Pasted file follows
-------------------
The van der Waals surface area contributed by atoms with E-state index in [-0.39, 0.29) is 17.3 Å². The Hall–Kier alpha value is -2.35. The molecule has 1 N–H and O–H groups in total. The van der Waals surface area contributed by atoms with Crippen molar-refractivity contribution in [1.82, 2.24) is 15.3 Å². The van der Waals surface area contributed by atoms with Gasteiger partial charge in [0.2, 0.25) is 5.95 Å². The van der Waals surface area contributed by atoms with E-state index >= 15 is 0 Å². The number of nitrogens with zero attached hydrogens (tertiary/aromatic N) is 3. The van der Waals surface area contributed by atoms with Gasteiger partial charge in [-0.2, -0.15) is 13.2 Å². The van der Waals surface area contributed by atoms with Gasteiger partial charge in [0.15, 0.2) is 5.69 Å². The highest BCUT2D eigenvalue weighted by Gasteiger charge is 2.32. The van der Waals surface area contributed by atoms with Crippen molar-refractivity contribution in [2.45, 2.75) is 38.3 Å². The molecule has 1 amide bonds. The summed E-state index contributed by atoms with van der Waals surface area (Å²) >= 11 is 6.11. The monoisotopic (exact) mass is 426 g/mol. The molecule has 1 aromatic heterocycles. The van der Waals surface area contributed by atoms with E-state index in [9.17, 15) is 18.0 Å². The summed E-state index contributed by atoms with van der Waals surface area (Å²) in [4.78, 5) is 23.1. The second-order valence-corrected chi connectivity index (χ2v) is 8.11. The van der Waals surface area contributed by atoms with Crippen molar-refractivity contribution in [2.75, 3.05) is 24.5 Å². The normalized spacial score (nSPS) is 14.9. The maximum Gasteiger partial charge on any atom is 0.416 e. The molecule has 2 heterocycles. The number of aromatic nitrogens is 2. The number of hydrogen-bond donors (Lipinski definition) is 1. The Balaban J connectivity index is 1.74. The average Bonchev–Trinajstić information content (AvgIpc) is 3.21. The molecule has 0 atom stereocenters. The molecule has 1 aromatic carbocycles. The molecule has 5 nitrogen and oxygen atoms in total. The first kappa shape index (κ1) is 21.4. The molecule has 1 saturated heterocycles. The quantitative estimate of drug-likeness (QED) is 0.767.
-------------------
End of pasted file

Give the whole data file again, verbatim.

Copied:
The van der Waals surface area contributed by atoms with E-state index in [-0.39, 0.29) is 17.3 Å². The Hall–Kier alpha value is -2.35. The molecule has 1 N–H and O–H groups in total. The van der Waals surface area contributed by atoms with Crippen molar-refractivity contribution in [1.82, 2.24) is 15.3 Å². The van der Waals surface area contributed by atoms with Gasteiger partial charge in [0.2, 0.25) is 5.95 Å². The van der Waals surface area contributed by atoms with E-state index >= 15 is 0 Å². The number of nitrogens with zero attached hydrogens (tertiary/aromatic N) is 3. The van der Waals surface area contributed by atoms with Gasteiger partial charge in [-0.2, -0.15) is 13.2 Å². The van der Waals surface area contributed by atoms with Gasteiger partial charge in [0.15, 0.2) is 5.69 Å². The highest BCUT2D eigenvalue weighted by Gasteiger charge is 2.32. The van der Waals surface area contributed by atoms with Crippen molar-refractivity contribution in [2.45, 2.75) is 38.3 Å². The molecule has 1 amide bonds. The summed E-state index contributed by atoms with van der Waals surface area (Å²) >= 11 is 6.11. The monoisotopic (exact) mass is 426 g/mol. The molecule has 1 aromatic heterocycles. The van der Waals surface area contributed by atoms with E-state index in [9.17, 15) is 18.0 Å². The summed E-state index contributed by atoms with van der Waals surface area (Å²) in [4.78, 5) is 23.1. The second-order valence-corrected chi connectivity index (χ2v) is 8.11. The van der Waals surface area contributed by atoms with Crippen molar-refractivity contribution in [2.75, 3.05) is 24.5 Å². The normalized spacial score (nSPS) is 14.9. The maximum Gasteiger partial charge on any atom is 0.416 e. The molecule has 2 heterocycles. The number of aromatic nitrogens is 2. The number of hydrogen-bond donors (Lipinski definition) is 1. The Balaban J connectivity index is 1.74. The average Bonchev–Trinajstić information content (AvgIpc) is 3.21. The molecule has 0 atom stereocenters. The molecule has 1 aromatic carbocycles. The molecule has 5 nitrogen and oxygen atoms in total. The first kappa shape index (κ1) is 21.4. The molecule has 1 saturated heterocycles. The quantitative estimate of drug-likeness (QED) is 0.767.